It’s one of the most popular investments for millennials who dream of retiring at 40, and this $40 billion Australian sector is set to be one of the biggest winners from this week’s banking royal commission report.
Exchange-traded funds (ETF), which can be bought and sold like regular shares but allow consumers to invest in hundreds of companies at once, have been rapidly growing in popularity due to their steady returns and low fees.
Legendary investor Warren Buffett is their most vocal proponent, famously winning a 10-year bet that the S&P500 index fund, which tracks the top 500 US companies, would outperform a basket of stocks hand-picked by hedge funds.
In recent years the growing “Financial Independence, Retire Early” (FIRE) movement has fuelled interest in the low-cost, “passive” investments. The Australian ETF industry is worth about $41 billion and that number is tipped to hit $60 billion this year.
“It really just comes down to getting started early, allow that magic of compounding to do its work and really be mindful of the fees you’re paying and the cost of investing,” said Alex Vynokur founder of Australia’s second-largest ETF provider BetaShares, which now has $6.4 billion under management.
“Sometimes people say you get what you pay for. In the investing world you get what you don’t pay for. Not paying very high fees and being able to save some of that will guarantee you a bit more in your pocket down the track.”
One of the big questions to in the lead-up to the release of the banking inquiry’s final report this week was whether the banks would be forced to separate their “vertically integrated” product and advice functions.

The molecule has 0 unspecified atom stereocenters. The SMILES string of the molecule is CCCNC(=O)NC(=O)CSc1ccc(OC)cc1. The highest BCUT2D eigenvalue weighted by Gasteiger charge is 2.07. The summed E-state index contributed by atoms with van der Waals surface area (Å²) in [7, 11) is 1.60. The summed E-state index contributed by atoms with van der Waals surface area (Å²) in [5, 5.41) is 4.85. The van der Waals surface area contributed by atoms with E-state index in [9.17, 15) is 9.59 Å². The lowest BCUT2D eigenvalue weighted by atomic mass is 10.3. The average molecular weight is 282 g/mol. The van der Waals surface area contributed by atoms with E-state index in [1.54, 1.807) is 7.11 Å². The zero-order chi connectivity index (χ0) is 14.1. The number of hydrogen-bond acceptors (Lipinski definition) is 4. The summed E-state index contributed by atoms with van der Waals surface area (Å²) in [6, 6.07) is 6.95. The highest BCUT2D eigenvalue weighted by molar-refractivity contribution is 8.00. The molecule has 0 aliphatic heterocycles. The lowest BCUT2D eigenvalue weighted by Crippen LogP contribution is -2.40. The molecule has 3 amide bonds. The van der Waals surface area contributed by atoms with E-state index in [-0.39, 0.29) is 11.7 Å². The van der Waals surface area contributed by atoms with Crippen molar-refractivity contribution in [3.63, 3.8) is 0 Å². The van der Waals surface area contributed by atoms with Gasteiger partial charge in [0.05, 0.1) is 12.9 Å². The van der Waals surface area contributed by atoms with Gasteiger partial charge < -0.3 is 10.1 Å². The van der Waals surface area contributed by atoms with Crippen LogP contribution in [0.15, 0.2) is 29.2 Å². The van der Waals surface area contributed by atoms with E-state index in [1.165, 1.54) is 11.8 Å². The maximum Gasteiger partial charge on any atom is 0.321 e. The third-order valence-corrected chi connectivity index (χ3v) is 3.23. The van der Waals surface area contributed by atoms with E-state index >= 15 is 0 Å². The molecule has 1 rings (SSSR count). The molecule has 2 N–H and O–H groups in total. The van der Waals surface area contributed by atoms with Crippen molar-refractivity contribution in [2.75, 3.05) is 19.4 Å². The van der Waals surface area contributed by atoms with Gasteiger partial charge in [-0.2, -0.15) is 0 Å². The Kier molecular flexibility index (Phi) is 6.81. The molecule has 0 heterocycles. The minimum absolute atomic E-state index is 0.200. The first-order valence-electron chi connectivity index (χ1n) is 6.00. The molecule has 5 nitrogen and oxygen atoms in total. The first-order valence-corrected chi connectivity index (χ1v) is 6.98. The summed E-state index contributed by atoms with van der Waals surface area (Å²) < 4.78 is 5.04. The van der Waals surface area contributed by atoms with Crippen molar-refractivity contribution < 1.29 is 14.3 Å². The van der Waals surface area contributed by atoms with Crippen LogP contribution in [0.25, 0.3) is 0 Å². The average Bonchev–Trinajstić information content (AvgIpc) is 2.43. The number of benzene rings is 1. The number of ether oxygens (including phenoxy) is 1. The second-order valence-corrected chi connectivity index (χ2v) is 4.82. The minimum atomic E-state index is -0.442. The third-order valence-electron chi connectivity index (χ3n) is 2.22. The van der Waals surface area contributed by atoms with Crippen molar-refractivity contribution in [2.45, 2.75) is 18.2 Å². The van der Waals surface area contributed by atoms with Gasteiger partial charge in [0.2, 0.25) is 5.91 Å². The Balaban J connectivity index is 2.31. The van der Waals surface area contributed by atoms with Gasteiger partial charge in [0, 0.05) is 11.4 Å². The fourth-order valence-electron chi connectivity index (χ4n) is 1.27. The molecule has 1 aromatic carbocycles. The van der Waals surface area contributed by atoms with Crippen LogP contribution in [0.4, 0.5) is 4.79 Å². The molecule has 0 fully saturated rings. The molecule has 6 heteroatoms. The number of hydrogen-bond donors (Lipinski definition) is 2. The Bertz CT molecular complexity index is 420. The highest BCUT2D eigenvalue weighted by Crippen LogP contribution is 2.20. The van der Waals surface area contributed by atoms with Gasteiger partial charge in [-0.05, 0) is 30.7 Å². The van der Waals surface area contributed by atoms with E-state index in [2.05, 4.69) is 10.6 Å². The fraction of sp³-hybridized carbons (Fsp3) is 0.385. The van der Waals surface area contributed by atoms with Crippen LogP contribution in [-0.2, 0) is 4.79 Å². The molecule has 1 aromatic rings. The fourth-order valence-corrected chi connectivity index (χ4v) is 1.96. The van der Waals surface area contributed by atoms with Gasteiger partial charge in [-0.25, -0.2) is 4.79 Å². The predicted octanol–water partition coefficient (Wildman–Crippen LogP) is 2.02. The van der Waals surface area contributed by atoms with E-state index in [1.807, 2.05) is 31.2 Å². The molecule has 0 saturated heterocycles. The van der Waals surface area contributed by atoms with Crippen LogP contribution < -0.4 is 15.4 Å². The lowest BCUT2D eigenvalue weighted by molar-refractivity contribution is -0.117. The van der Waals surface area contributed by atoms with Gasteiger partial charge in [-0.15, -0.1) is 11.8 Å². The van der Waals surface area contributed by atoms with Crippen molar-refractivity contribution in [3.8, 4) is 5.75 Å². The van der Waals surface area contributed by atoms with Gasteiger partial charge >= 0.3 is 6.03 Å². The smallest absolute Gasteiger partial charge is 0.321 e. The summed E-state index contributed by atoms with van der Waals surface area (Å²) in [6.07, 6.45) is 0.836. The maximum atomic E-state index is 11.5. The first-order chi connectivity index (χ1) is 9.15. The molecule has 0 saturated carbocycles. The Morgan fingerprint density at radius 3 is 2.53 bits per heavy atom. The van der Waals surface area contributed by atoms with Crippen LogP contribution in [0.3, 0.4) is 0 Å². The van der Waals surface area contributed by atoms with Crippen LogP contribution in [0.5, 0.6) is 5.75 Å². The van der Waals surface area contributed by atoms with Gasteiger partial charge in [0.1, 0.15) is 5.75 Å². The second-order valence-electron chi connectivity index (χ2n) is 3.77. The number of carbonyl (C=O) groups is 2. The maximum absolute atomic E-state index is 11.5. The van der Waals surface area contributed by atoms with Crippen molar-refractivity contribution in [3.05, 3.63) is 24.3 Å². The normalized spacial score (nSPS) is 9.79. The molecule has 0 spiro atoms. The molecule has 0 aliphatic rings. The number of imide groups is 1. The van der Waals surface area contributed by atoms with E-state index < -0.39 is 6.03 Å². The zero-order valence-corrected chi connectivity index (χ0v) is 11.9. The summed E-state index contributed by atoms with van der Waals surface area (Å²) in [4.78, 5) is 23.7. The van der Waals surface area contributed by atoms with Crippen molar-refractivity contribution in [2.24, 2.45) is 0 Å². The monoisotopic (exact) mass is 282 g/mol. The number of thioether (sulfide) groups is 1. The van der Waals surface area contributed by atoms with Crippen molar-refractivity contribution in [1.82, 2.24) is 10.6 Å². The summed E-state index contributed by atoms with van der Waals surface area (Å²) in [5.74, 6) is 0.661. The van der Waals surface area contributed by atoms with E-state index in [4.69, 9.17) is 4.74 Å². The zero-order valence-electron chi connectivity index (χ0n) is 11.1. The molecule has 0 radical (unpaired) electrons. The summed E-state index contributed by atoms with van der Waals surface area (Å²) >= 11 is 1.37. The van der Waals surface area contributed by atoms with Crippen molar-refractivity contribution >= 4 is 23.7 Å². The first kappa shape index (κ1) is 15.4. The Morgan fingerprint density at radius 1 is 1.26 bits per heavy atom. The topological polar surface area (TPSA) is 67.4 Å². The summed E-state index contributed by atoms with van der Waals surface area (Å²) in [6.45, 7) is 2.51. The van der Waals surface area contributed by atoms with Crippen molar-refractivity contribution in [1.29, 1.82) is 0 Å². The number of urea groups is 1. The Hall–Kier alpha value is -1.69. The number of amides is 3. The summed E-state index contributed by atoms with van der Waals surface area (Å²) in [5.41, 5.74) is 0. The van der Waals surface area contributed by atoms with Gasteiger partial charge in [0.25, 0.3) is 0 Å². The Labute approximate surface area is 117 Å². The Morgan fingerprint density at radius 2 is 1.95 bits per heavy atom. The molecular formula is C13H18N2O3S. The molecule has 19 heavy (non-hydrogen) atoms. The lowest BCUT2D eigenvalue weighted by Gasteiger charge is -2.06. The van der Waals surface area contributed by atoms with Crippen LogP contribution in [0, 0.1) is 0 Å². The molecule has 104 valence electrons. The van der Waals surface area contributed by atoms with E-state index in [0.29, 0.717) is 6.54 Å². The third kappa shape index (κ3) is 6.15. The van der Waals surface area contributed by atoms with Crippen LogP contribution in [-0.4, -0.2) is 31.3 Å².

To the surprise of some observers, they dodged that bullet. Bank shares skyrocketed on Tuesday as a result.
“Enforced separation of product and advice would be a very large step to take,” Commissioner Hayne said in his report, warning it would be “both costly and disruptive” and it was not clear the benefits would outweigh the costs.
Still, Mr Vynokur believes the ETF industry will ultimately benefit as the playing field levels out. “It’s a time of great opportunity for people who are doing great things for their clients,” he said. “Consumers are going to win, in my mind there’s no doubt.”
When he started BetaShares in 2010, financial planners and advisers rarely directed their clients to buy ETFs, despite three quarters of active managers underperforming the market.
“People would say, ‘What’s in it for me? I’m not getting the kickback, how am I going to get paid?’ You could explain and educate until you’re blue in the face.”
Mr Vynokur said while the 2013 Future of Financial Advice reforms in theory put all investment products on a level playing field and eliminated conflicted remuneration, “we see a lot of people not complying”.
“My sense is we don’t actually need new legislation, (that there will be a) tightening of screws in compliance. I think for the ETF industry we will almost undoubtedly be a pretty significant beneficiary.”
As the Chinese Year of the Pig kicks off amid lingering “fear and uncertainty” in financial markets, Mr Vynokur said there were plenty of investing opportunities in Asia, where markets have been hammered by Donald Trump’s trade war.
“Alibaba, Tencent, Baidu, JD, a lot of these have been sold off on the back of the Trump trade war, but the Asian tech sector is actually benefiting from domestic consumers because of the younger tech-savvy population,” he said.
“Those companies in our view have been caught up in the broader sell-off. To me that represents a very interesting opportunity for growth-oriented investors.”
Shane Wise, 49, a qualified financial adviser and self-described “ETF junkie” from Adelaide, has about $300,000 invested across a mixture of funds including Vanguard, Blackrock, BetaShares and VanEck.
“When I started in finance I was horrified by what I saw, I was gobsmacked,” he said. “I’m not surprised (by the royal commission). It’s completely broken at its core.”
He recommends ETFs because they are “purely transparent”. “At any moment I can see every single holding that’s in there on any day,” he said. “That makes it really hard for the finance industry to make any money out of it because there’s no black box.”
Due to the lack of trust in the financial industry, many mum-and-dad investors “do it themselves”. “I get horrified to see they’re holding about five blue-chip companies,” he said. “The ETF is something that protects the novice through diversification.”
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